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Every day, American manufacturers churn out millions of dollars' worth of products and importers bring boatloads more to our shores. Farms and ranches produce tons of food items. Millions of service-providing businesses, such as hospitals, advertisers, and insurers, stand ready to fill our needs, from vital to trivial. All of these industries depend on sales workforces to find buyers for their products and services among household consumers, businesses, and government agencies.

Through the sales industry, businesses are able to contact the potential buyers of their products and services, inform these customers about features and benefits, answer customers' questions, negotiate prices, and take orders.

About 14.3 million Americans work in sales-related jobs. About 1.7 million people sell the products of wholesalers and manufacturers. Another 1.8 million sell services such as advertising, insurance, and securities. More than 220,000 are engaged in miscellaneous other forms of sales, such as sales engineering and telemarketing. About 405,000 are sales managers.

The industry is often divided into two sectors: B2B (business-to-business) and B2C (business-to-customer). Someone working in B2B might sell copy machines to business offices or diagnostic equipment to hospitals. In a B2C sales job, the worker might sell property insurance to a homeowner or a tropical vacation package for a couple's honeymoon. No matter the sector, most sales-related jobs are affected by the state of the economy. Since January 2020, the coronavirus pandemic has affected many industries, causing a slowdown in the economy. The long-term effects on the sales industry are still to be determined.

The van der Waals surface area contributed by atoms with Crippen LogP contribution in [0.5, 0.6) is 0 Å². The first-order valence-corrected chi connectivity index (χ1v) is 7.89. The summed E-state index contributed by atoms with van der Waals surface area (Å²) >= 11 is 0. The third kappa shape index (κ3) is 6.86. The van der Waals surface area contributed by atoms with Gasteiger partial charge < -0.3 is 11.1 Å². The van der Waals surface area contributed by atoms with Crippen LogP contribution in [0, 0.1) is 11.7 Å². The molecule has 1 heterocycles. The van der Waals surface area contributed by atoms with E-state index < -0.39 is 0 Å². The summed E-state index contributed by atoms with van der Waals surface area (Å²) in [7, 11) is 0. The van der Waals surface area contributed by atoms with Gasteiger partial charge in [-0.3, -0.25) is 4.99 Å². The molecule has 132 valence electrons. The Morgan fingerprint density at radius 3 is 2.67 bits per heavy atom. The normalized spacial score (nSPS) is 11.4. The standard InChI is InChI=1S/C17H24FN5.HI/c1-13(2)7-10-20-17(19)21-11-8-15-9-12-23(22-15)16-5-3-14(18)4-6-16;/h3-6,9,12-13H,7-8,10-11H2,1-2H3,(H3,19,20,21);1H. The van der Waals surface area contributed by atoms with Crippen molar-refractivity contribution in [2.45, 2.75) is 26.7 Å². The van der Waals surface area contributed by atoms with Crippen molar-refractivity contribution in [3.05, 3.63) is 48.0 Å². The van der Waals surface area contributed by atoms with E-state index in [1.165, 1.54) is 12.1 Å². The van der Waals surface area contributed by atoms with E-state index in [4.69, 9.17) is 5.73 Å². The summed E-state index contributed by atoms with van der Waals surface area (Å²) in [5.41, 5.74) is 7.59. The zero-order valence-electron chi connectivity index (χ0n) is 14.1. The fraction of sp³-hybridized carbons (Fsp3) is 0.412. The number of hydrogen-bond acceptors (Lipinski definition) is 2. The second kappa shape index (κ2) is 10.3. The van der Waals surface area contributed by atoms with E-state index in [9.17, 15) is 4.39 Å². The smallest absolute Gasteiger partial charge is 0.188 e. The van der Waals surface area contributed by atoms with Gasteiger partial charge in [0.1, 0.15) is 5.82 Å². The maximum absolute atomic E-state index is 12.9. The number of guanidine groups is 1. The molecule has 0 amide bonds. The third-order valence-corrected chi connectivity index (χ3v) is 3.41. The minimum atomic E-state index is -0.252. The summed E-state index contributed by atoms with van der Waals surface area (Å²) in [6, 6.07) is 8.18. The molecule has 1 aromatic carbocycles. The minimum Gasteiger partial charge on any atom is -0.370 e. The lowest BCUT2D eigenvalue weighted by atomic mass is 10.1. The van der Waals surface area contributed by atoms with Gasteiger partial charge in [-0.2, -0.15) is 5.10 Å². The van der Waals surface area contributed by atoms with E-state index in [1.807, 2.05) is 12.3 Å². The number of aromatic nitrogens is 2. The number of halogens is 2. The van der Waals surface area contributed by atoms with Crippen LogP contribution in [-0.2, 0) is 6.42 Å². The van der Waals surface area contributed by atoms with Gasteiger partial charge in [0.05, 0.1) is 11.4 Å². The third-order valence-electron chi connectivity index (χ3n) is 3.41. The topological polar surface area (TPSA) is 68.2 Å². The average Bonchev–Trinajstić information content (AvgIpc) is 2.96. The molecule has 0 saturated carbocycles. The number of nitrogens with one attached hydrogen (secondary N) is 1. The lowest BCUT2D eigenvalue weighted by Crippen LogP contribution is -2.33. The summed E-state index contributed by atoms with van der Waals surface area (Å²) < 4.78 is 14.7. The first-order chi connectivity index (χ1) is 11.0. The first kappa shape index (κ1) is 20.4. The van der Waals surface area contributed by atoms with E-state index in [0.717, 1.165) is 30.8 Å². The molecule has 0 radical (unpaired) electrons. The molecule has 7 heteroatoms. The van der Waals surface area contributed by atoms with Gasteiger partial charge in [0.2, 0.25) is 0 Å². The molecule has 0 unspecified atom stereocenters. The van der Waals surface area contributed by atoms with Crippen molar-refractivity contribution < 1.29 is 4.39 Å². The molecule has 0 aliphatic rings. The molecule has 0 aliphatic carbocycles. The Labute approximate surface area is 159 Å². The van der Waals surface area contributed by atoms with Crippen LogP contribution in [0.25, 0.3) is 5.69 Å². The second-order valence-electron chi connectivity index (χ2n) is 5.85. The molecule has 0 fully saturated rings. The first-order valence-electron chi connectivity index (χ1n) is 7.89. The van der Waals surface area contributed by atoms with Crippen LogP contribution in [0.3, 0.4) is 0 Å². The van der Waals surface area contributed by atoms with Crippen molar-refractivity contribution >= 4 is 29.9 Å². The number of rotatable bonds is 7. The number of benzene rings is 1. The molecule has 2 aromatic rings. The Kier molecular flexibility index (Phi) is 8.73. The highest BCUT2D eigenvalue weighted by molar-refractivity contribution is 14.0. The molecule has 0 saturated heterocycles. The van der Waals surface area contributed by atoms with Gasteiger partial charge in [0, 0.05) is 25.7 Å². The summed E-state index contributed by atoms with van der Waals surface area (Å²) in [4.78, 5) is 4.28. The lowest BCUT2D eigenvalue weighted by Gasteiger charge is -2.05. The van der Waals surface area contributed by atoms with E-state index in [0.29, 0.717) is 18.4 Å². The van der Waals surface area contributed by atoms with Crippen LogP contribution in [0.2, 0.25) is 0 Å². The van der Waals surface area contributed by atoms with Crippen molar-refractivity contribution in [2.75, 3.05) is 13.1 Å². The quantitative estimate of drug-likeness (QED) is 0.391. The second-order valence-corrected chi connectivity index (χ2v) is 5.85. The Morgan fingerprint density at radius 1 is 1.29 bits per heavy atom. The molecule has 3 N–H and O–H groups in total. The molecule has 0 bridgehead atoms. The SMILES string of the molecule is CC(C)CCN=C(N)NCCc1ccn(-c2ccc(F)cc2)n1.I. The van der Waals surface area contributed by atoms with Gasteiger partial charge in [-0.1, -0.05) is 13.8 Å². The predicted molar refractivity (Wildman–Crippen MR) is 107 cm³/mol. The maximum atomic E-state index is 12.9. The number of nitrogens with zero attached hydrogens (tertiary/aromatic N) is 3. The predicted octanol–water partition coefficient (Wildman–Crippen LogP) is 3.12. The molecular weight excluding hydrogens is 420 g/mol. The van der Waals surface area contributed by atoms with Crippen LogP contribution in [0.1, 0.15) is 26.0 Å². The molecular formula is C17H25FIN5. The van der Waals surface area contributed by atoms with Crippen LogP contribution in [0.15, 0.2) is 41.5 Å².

In terms of structure, sales workers can be divided into two groups, inside and outside sales representatives. Inside reps sell mostly by making phone calls from offices, although sometimes they use more advanced technologies. Often they make "cold calls" to potential customers who have had no previous contact, but they also field calls from customers who express interest in their products. Outside reps travel to visit customers, both existing and potential. They may give a presentation at a customer's work site or provide information at a trade show booth.

Working in sales requires self-confidence and persistence. An anecdote that is often recounted in the industry (whether it is true or not) tells of a company that hires sales workers but routinely tells all applicants that they did not get the job; the company hires only those who persist in making the case for why they should not have been turned down.

Of course, sales work depends on something other than being argumentative. Sales workers need to have good interpersonal skills, getting along with many types of people. They also must be able to listen to the customer's needs and preferences, both before and after a sale. Success often depends on building a relationship with the client.

Outside sales workers can often use their home as a base of operations and have considerable flexibility in how they structure their workday. On the other hand, the work can be physically draining because of the amount of travel and because it sometimes requires the sales worker to carry heavy sample products.

Sales workers are often paid some combination of salary plus commission or salary plus bonus. Commissions are usually a percentage of the dollar value sold; bonuses may be based on the performance of the individual, the team, or the company as a whole. Businesses that serve as wholesalers usually are paid a commission or fee by the seller.